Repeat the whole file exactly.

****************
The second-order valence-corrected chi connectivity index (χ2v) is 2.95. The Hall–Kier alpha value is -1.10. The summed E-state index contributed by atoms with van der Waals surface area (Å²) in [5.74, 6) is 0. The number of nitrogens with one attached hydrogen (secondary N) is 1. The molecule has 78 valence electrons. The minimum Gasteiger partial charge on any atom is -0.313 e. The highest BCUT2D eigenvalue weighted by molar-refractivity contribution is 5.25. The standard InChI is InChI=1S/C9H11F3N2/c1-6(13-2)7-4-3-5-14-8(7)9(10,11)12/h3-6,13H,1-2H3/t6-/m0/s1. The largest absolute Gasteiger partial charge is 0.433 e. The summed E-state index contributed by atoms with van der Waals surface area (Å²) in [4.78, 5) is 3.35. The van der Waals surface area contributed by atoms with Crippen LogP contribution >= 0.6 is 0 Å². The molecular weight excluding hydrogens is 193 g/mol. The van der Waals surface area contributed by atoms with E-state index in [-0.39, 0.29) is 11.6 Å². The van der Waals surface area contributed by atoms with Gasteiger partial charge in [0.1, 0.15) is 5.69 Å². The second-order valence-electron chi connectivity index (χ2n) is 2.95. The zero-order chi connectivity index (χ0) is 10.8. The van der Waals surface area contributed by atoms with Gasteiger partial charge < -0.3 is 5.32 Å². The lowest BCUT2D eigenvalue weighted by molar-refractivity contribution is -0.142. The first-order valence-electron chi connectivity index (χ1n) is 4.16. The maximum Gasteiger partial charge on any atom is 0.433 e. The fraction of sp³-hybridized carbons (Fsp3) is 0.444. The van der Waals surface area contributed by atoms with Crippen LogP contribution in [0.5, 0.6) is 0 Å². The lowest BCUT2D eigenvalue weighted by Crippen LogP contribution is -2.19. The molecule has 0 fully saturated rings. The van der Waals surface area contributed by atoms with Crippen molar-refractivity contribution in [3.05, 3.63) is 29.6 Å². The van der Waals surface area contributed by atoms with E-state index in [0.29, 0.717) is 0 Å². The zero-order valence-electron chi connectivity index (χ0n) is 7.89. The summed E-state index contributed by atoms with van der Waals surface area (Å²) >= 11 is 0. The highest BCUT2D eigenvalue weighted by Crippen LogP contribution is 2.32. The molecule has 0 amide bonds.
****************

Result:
The second-order valence-corrected chi connectivity index (χ2v) is 2.95. The Hall–Kier alpha value is -1.10. The summed E-state index contributed by atoms with van der Waals surface area (Å²) in [5.74, 6) is 0. The number of nitrogens with one attached hydrogen (secondary N) is 1. The molecule has 78 valence electrons. The minimum Gasteiger partial charge on any atom is -0.313 e. The highest BCUT2D eigenvalue weighted by molar-refractivity contribution is 5.25. The standard InChI is InChI=1S/C9H11F3N2/c1-6(13-2)7-4-3-5-14-8(7)9(10,11)12/h3-6,13H,1-2H3/t6-/m0/s1. The largest absolute Gasteiger partial charge is 0.433 e. The summed E-state index contributed by atoms with van der Waals surface area (Å²) in [4.78, 5) is 3.35. The van der Waals surface area contributed by atoms with Crippen LogP contribution >= 0.6 is 0 Å². The molecular weight excluding hydrogens is 193 g/mol. The van der Waals surface area contributed by atoms with E-state index in [-0.39, 0.29) is 11.6 Å². The van der Waals surface area contributed by atoms with Gasteiger partial charge in [0.1, 0.15) is 5.69 Å². The second-order valence-electron chi connectivity index (χ2n) is 2.95. The zero-order chi connectivity index (χ0) is 10.8. The van der Waals surface area contributed by atoms with Gasteiger partial charge < -0.3 is 5.32 Å². The lowest BCUT2D eigenvalue weighted by molar-refractivity contribution is -0.142. The first-order valence-electron chi connectivity index (χ1n) is 4.16. The maximum Gasteiger partial charge on any atom is 0.433 e. The fraction of sp³-hybridized carbons (Fsp3) is 0.444. The van der Waals surface area contributed by atoms with Crippen LogP contribution in [0.5, 0.6) is 0 Å². The lowest BCUT2D eigenvalue weighted by Crippen LogP contribution is -2.19. The molecule has 0 fully saturated rings. The van der Waals surface area contributed by atoms with Crippen molar-refractivity contribution in [3.05, 3.63) is 29.6 Å². The van der Waals surface area contributed by atoms with E-state index in [0.29, 0.717) is 0 Å². The zero-order valence-electron chi connectivity index (χ0n) is 7.89. The summed E-state index contributed by atoms with van der Waals surface area (Å²) >= 11 is 0. The highest BCUT2D eigenvalue weighted by Crippen LogP contribution is 2.32. The molecule has 0 amide bonds.